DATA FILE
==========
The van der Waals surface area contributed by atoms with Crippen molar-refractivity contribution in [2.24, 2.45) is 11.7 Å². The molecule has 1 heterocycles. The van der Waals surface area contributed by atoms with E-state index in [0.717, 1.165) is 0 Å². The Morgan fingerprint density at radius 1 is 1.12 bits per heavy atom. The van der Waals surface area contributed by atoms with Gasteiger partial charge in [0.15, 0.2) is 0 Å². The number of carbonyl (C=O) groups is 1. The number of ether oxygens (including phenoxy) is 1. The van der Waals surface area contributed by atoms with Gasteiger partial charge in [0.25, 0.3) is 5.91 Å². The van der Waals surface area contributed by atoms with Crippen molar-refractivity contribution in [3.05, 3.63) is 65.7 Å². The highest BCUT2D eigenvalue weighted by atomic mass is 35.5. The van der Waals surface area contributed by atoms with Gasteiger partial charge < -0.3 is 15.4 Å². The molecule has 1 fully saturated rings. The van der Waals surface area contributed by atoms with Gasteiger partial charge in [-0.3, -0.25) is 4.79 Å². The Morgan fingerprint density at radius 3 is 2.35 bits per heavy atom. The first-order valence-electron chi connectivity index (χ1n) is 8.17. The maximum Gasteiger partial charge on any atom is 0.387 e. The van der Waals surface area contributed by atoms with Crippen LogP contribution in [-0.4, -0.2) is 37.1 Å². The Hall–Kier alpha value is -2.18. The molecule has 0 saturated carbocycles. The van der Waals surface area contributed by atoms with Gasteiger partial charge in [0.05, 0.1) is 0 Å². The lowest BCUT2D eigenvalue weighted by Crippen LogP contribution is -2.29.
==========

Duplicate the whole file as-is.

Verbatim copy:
The van der Waals surface area contributed by atoms with Crippen molar-refractivity contribution in [2.24, 2.45) is 11.7 Å². The molecule has 1 heterocycles. The van der Waals surface area contributed by atoms with E-state index in [0.717, 1.165) is 0 Å². The Morgan fingerprint density at radius 1 is 1.12 bits per heavy atom. The van der Waals surface area contributed by atoms with Gasteiger partial charge in [0.15, 0.2) is 0 Å². The number of carbonyl (C=O) groups is 1. The number of ether oxygens (including phenoxy) is 1. The van der Waals surface area contributed by atoms with Gasteiger partial charge in [0.25, 0.3) is 5.91 Å². The van der Waals surface area contributed by atoms with Crippen molar-refractivity contribution in [3.05, 3.63) is 65.7 Å². The highest BCUT2D eigenvalue weighted by atomic mass is 35.5. The van der Waals surface area contributed by atoms with Gasteiger partial charge < -0.3 is 15.4 Å². The molecule has 1 fully saturated rings. The van der Waals surface area contributed by atoms with Gasteiger partial charge in [-0.3, -0.25) is 4.79 Å². The Morgan fingerprint density at radius 3 is 2.35 bits per heavy atom. The first-order valence-electron chi connectivity index (χ1n) is 8.17. The maximum Gasteiger partial charge on any atom is 0.387 e. The van der Waals surface area contributed by atoms with Crippen LogP contribution in [-0.4, -0.2) is 37.1 Å². The Hall–Kier alpha value is -2.18. The molecule has 0 saturated carbocycles. The van der Waals surface area contributed by atoms with Gasteiger partial charge in [0.05, 0.1) is 0 Å². The lowest BCUT2D eigenvalue weighted by Crippen LogP contribution is -2.29.